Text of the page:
If you are sitting at the at the theaters, on the balcony, in the furthest and highest rows, pushed into the corners, into the depths of sorrow and loneliness, having the pleasure to view more of the audience’s heads than the actual screen and still manage to be physically, emotionally, and mentally moved by a film, then you know that is one good fucking film.
Something From Nothing: The Art of Rap is a documentary directed by Ice-T and Andy Baybutt that embraces the craft involved with rap and the overall hip-hop culture . By interviewing some of the most influential hip-hop artists like Rakim, Big Daddy Kane, Eminem, Q-Tip, and Ice Cube (just to name a few) we are taken into various unique perspectives of rap and how rap and hip-hop culture has impacted them.
I was leaning forward, connected to the screen the entire time. I didn’t know what features captivated me more: the wisdom, the A cappella/freestyle segments, the accompanying music or the eye-drooling cinematography.
Asking Grandmaster Caz about his view, he said “hip-hop didn’t invent anything, it reinvented everything,” explaining that blues, soul, and jazz were the roots where hip-hop was born. Rap music is interpreted as an identity, a voice, and it’s almost as if you give a child a piece of clay and ask him to create his perception of art: you’re going to get a variety of different forms but essentially still clay.
The most intriguing and original feature of the documentary is the A cappella/freestyle moments where each rapper exemplifies his/her skill by performing their own rap. No music, no beat. The camera get’s an intimate long shot of each artist, each artist captivating the audience with their own special charisma.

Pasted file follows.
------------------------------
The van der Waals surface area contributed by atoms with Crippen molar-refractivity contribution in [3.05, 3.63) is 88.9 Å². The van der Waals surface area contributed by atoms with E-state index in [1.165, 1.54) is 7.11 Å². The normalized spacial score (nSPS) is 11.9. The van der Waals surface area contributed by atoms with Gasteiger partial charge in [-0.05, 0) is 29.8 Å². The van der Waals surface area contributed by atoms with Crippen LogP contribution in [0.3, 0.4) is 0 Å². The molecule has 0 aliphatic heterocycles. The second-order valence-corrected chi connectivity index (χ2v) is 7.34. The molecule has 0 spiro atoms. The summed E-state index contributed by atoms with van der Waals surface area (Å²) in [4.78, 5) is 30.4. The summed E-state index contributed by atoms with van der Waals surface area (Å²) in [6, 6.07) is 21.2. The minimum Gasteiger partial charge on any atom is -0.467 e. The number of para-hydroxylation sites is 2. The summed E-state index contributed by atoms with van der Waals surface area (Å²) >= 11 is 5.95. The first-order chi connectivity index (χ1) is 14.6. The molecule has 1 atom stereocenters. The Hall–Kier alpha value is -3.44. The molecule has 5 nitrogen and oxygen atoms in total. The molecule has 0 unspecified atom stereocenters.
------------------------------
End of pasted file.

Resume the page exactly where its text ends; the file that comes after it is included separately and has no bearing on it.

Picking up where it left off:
The music correlated with the artists interview and directed into the next with transitions of the colorful cinematography. Painting aerial shots of New York and LA, the movie shows the scope of the life in a way that the scenes unfolded and revealed architecture in these distinct colors of warm and cool saturation.
Though the questions asked in the interviews were always the same, the answers differed for certain contexts that gave each interview character. The film showed the contrast in different parts of America that hip-hop has developed in but I just wish they would have went south or developed more in the midwest. Even the west didn’t receive proper coverage but all in all, we have to consider the limitations of film.
You don’t have to be a hip-hop head to appreciate the eccentric interviews, passion, and compositions within the film. There is a lot to say about the movie, especially the content presented but it will be restrained in hopes that you feel intrigued enough to watch the movie yourself.